CAR-T and Immunotherapy (Republish)

In honor of CAR-T entering the FDA approval process, here is a re-publish of a blog I wrote last year about immunotherapy. It is incredible to read the first paragraph describing the importance of CAR-T to families like ours. One year on (49 weeks to be exact!), CAR-T begins the journey of FDA approval. Your CellCycle donation supported CAR-T last year. Your support for CellCycle absolutely changes lives.

You may begin to hear about research on so-called "immunotherapy." This long word describes treatments that use our body's own defenses to fight cancer. The very first blog I wrote on CellCycle was about a treatment called Chimeric Antigen Receptor T-Cell therapy (CAR-T). Simply put, this therapy uses your body's own infection-fighting T-cells and retrains them as cancer-fighting T-cells. You may have read in "Etta's Story" that Etta's form of leukemia has an increased risk for relapse. For families like ours, CAR-T represents another tool to have in our back pocket and has demonstrated tremendous promise in fighting aggressive forms of leukemia like Etta's. I am eager to see CAR-T available to consumers. The Leukemia and Lymphoma Society provides funding for CAR-T studies. 

The story of immunotherapy begins some time ago with Denis Burkitt who was born on Feb. 28, 1911 in rural Northern Ireland. Burkitt's' father was credited with pioneering the practice of marking birds to map out their territories and movements. You will see why this is important in a moment. Burkitt was intensely smart and very curious by all accounts. Burkitt enrolled at the prestigious Trinity College in Dublin, Ireland and choose a career in medicine after successfully passing chemistry, a subject I also thought would keep me out of medical school. As a medical student Burkitt attended evangelistic rallies and developed what could only be described as a 'persuasive' speaking style.

In 1938, after training as a surgeon, Denis spent 5 months on a cargo ship bound for Manchuria, planning his life as a surgeon and missionary. But his application for the Colonial Services in West Africa was rejected. The official reason was his glass right eye, although Denis suspected it was because of his religious zeal. Did I fail to mention Dennis had only one eye? No big deal.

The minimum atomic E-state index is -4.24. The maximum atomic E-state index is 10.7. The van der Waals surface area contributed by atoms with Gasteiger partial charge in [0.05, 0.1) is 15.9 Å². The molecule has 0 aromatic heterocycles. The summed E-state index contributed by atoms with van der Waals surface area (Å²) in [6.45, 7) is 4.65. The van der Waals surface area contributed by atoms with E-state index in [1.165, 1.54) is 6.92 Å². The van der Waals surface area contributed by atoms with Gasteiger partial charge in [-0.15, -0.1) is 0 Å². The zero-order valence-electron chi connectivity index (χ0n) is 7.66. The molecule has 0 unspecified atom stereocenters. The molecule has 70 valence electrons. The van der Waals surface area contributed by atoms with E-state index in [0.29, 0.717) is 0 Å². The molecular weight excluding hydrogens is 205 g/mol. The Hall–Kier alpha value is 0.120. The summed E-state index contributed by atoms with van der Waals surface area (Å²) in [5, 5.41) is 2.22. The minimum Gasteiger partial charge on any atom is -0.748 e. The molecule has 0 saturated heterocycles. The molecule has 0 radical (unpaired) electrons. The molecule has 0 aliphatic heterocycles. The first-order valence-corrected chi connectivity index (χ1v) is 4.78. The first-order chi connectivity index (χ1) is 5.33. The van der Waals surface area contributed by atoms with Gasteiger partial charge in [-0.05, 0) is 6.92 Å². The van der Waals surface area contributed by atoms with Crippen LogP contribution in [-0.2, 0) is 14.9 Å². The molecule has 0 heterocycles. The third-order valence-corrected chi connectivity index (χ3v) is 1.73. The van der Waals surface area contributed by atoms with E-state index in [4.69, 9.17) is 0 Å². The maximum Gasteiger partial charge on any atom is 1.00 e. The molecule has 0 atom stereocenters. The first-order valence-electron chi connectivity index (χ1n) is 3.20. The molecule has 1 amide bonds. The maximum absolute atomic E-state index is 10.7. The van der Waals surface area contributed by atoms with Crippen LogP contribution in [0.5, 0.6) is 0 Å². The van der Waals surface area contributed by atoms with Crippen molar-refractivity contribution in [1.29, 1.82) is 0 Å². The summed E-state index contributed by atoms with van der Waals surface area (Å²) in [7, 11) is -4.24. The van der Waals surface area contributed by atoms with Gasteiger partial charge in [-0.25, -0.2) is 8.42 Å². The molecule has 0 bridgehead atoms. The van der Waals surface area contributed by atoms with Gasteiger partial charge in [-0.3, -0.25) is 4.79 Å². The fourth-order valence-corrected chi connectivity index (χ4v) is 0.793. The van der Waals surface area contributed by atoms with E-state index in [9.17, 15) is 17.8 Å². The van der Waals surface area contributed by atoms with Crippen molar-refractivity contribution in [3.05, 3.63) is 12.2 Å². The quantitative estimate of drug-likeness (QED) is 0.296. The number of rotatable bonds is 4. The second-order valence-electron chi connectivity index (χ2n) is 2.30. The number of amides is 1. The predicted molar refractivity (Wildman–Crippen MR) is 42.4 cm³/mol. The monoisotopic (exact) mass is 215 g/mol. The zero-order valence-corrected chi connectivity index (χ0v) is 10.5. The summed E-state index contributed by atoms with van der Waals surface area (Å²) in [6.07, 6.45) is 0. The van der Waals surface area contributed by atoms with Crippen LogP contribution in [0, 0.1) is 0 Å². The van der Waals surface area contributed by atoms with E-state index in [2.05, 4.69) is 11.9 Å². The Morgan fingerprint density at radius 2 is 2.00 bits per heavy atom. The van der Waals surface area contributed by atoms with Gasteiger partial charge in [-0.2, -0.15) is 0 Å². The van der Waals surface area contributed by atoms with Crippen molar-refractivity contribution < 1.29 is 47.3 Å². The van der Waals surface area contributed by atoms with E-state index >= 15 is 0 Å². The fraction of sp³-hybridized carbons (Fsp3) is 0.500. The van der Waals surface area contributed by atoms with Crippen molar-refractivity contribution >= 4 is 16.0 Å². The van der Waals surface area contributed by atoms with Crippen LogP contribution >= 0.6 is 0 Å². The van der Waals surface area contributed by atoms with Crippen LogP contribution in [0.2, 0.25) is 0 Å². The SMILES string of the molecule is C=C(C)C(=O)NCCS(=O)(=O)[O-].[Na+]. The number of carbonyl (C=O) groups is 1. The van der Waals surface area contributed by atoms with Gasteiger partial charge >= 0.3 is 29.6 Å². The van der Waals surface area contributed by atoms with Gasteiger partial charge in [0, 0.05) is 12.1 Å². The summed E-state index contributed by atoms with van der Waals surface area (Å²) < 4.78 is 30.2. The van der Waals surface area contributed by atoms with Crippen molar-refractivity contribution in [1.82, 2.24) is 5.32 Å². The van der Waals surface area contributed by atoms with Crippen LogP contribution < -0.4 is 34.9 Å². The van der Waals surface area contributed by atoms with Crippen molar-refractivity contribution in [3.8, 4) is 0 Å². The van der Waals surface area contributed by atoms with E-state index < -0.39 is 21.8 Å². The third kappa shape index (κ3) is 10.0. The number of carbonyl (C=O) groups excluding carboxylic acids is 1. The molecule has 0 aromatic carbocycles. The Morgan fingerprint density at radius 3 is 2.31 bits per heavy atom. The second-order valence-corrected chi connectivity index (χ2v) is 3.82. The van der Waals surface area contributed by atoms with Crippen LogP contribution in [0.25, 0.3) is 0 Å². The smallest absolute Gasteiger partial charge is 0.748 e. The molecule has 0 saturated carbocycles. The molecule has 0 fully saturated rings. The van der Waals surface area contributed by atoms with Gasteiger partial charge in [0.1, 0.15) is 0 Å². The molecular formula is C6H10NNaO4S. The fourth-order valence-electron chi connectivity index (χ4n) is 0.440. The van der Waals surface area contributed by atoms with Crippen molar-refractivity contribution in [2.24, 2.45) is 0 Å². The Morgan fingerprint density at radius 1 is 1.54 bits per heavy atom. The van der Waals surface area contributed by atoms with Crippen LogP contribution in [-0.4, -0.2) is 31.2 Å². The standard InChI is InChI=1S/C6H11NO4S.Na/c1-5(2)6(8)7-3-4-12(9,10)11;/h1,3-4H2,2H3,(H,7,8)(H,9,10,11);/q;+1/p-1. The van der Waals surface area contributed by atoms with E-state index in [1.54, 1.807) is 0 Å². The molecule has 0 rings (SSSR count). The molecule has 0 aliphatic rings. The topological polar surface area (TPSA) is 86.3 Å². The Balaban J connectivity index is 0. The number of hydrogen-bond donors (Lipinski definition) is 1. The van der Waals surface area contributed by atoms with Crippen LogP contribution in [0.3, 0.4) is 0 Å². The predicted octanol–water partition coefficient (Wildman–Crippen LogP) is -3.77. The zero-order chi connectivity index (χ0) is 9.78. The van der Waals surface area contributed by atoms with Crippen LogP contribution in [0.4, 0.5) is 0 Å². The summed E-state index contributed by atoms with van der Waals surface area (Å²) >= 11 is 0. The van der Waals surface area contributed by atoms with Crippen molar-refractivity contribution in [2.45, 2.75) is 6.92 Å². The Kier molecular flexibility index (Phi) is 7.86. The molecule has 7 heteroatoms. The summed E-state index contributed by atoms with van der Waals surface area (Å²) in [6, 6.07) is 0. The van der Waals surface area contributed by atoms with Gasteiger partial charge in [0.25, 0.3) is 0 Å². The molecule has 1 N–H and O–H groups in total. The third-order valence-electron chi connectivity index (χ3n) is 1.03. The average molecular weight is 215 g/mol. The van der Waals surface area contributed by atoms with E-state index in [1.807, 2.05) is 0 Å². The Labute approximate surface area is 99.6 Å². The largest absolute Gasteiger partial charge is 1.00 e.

Dennis did make his way to West Africa and made several significant contributions to science while in West Africa. After seeing many children with unusually large tumors located in the jaw, Burkitt put down his scalpel and picked up his map. Just like his father had done with birds many years before, Denis Burkitt carefully plotted the locations of children with these uniquely large jaw tumors on a map and realized they occurred in highly malaria endemic areas. Burkitt surmised that the tumor was caused by an infection, perhaps caused by a mosquito. However, the truth was that the tumor arose in patient's with malaria, whose immune systems were weakened because of their infection. Thus the idea that the immune system plays a critical role in cancer was born and so was Burkitt's Lymphoma, an aggressive B-cell lymphoma that I have diagnosed many times. We would see this again in the developed world when, beginning in the 1980's with the AIDs epidemic, many HIV+ patients would die of aggressive forms of lymphomabecause of their weakened immune system. Perhaps if a weekend immune system can cause cancer, then a strengthened and smarter immune system can cure cancer? 

This is increasingly being proven in research. Maybe the cure for Cancer is right under our noses -- and by nose I mean cell membrane (nerd alert). If you are curious what other medical discoveries Denis Burkitt made during his career, look no further than the high-fiber diet. Yes. In 1950's West Africa a young Denis Burkitt was yelling at people to eat more fiber!  How did he figure that out? Maps my friend. Many, many maps.

Frank MooreComment